“I've never been a big fan of the buttered popcorn style of chardonnay,” Eberle says. He avoids the excesses of over-extracted fruit, too much alcohol and heavy oak character from aging the wine in heavily toasted, new American barrels. Instead only 40 percent of this wine is aged in more subtle French oak barrels.

Aromas of citrus and apples and a touch of vanilla greet the nose. Crisp, well balanced citrus and orange flavors with hints of pineapple and honey unfold in the glass. Crisp acidity carries through the refreshing, dry finish. Pair it with pan-seared jumbo sea scallops with a cream sauce. Highly recommended.

The2010 Eberle Vineyard Select Cabernet Sauvignon,Paso Robles, Calif. (Special Liquor Order 525672; $20.79 with six-bottle minimum order) offers a fun introduction to Eberle's approach to juicy red wines.

“We call this our Cocktail Cabernet,” says Eberle, who has yet to make a merlot. “Its the red wine that merlot wants to be.”

To create the wine, he ferments free-run juice from grapes grown on young cabernet vines. The resulting wine bursts with black-fruit and cassis aromas and juicy flavors. Fresh acidity and soft tannins carry the finish. Pair it with grilled steaks with mushrooms. Recommended.

Dave DeSimone is the wine writer for Trib Total Media. He can be reached at

TribLIVE commenting policy

You are solely responsible for your comments and by using you agree to our Terms of Service.

We moderate comments. Our goal is to provide substantive commentary for a general readership. By screening submissions, we provide a space where readers can share intelligent and informed commentary that enhances the quality of our news and information.

While most comments will be posted if they are on-topic and not abusive, moderating decisions are subjective. We will make them as carefully and consistently as we can. Because of the volume of reader comments, we cannot review individual moderation decisions with readers.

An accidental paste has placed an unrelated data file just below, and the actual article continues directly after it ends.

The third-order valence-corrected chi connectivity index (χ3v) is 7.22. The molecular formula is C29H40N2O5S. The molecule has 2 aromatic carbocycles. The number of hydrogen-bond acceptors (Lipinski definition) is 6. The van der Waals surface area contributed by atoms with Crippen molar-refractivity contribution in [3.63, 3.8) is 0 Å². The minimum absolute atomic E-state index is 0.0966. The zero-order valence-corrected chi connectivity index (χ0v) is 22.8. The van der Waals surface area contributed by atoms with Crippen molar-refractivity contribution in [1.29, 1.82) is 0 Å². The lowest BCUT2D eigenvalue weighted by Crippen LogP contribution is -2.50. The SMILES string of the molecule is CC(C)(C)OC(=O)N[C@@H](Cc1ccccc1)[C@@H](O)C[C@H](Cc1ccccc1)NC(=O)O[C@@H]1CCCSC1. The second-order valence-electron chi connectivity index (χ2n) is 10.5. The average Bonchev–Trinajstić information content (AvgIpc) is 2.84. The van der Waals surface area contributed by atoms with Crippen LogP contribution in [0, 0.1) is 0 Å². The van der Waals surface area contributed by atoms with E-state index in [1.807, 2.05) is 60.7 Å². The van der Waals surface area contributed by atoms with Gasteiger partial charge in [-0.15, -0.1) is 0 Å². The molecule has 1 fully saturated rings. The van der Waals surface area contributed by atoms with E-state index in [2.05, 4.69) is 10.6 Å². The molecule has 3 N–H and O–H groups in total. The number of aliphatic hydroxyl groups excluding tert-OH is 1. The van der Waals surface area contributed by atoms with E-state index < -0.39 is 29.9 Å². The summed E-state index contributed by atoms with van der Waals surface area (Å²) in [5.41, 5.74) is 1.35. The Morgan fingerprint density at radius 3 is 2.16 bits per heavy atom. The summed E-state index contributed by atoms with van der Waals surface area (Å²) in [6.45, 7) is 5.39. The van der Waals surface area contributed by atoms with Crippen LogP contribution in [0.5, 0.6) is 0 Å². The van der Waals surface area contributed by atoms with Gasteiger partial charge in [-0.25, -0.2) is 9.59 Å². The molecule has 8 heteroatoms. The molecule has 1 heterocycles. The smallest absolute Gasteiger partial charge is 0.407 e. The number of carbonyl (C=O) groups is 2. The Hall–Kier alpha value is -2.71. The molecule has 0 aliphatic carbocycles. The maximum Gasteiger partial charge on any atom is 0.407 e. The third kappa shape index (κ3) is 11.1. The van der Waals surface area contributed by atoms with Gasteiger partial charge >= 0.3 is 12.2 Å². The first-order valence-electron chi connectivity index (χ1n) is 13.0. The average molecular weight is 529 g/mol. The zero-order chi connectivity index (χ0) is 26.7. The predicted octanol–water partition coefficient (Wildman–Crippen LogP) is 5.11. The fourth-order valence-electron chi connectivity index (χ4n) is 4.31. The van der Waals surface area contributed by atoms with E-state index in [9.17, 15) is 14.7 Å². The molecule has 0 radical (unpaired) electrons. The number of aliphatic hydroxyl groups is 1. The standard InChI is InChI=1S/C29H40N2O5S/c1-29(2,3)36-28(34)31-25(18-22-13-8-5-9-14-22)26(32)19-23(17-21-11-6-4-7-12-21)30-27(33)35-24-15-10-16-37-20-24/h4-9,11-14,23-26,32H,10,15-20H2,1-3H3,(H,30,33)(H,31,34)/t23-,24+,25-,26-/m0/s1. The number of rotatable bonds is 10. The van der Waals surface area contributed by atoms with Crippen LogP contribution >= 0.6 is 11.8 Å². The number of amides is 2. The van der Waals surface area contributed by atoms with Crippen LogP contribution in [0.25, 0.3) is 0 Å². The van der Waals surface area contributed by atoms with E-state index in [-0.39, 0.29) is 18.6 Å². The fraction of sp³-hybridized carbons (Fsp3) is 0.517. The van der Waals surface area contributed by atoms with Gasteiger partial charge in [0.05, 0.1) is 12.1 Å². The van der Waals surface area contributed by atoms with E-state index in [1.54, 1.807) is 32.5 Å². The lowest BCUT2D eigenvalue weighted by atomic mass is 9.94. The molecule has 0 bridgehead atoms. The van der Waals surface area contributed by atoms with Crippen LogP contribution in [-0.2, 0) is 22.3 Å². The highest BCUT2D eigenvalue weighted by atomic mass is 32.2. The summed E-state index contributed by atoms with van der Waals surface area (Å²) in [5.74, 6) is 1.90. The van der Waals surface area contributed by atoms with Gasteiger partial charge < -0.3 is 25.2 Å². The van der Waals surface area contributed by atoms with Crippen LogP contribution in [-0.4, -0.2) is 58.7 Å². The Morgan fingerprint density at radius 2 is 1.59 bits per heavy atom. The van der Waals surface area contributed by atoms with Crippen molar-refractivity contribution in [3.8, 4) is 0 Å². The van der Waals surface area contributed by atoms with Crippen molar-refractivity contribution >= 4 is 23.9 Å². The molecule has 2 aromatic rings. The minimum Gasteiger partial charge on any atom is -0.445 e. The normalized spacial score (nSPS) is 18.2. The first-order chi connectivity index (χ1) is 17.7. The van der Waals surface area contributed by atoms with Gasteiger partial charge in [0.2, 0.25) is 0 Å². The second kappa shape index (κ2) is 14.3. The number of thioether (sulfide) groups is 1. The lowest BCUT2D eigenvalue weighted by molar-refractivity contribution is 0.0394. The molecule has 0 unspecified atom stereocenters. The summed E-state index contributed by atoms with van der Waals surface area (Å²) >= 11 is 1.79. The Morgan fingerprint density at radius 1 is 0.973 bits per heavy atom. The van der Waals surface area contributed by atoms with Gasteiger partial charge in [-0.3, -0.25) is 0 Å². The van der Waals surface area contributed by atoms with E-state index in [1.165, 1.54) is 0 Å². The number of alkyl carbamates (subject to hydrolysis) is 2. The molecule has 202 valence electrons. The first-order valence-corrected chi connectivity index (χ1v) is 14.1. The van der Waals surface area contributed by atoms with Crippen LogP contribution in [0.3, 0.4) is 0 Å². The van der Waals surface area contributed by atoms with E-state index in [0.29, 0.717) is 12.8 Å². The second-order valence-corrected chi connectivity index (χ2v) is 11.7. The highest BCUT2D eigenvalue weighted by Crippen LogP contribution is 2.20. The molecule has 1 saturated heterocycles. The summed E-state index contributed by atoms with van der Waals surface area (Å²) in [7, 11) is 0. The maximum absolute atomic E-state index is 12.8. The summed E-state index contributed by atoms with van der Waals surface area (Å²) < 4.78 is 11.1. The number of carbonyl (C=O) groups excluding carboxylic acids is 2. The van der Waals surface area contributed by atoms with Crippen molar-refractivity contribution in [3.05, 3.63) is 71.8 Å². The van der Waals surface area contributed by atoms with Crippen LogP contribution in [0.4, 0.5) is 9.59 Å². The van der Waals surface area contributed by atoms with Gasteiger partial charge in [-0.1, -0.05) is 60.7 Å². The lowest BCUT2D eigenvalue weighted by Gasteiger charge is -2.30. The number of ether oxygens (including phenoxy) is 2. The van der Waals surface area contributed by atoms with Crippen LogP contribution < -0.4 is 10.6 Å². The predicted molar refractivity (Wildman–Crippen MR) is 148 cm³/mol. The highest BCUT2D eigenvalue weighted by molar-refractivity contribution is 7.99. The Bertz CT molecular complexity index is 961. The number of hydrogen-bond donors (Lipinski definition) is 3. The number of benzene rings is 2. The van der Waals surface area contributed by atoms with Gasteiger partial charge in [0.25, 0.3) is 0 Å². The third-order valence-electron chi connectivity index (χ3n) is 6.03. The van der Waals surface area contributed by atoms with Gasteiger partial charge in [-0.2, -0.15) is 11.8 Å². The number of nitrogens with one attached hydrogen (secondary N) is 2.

We value thoughtful comments representing a range of views that make their point quickly and politely. We make an effort to protect discussions from repeated comments either by the same reader or different readers

We follow the same standards for taste as the daily newspaper. A few things we won't tolerate: personal attacks, obscenity, vulgarity, profanity (including expletives and letters followed by dashes), commercial promotion, impersonations, incoherence, proselytizing and SHOUTING. Don't include URLs to Web sites.

We do not edit comments. They are either approved or deleted. We reserve the right to edit a comment that is quoted or excerpted in an article. In this case, we may fix spelling and punctuation.

We welcome strong opinions and criticism of our work, but we don't want comments to become bogged down with discussions of our policies and we will moderate accordingly.

We appreciate it when readers and people quoted in articles or blog posts point out errors of fact or emphasis and will investigate all assertions. But these suggestions should be sent via e-mail. To avoid distracting other readers, we won't publish comments that suggest a correction. Instead, corrections will be made in a blog post or in an article.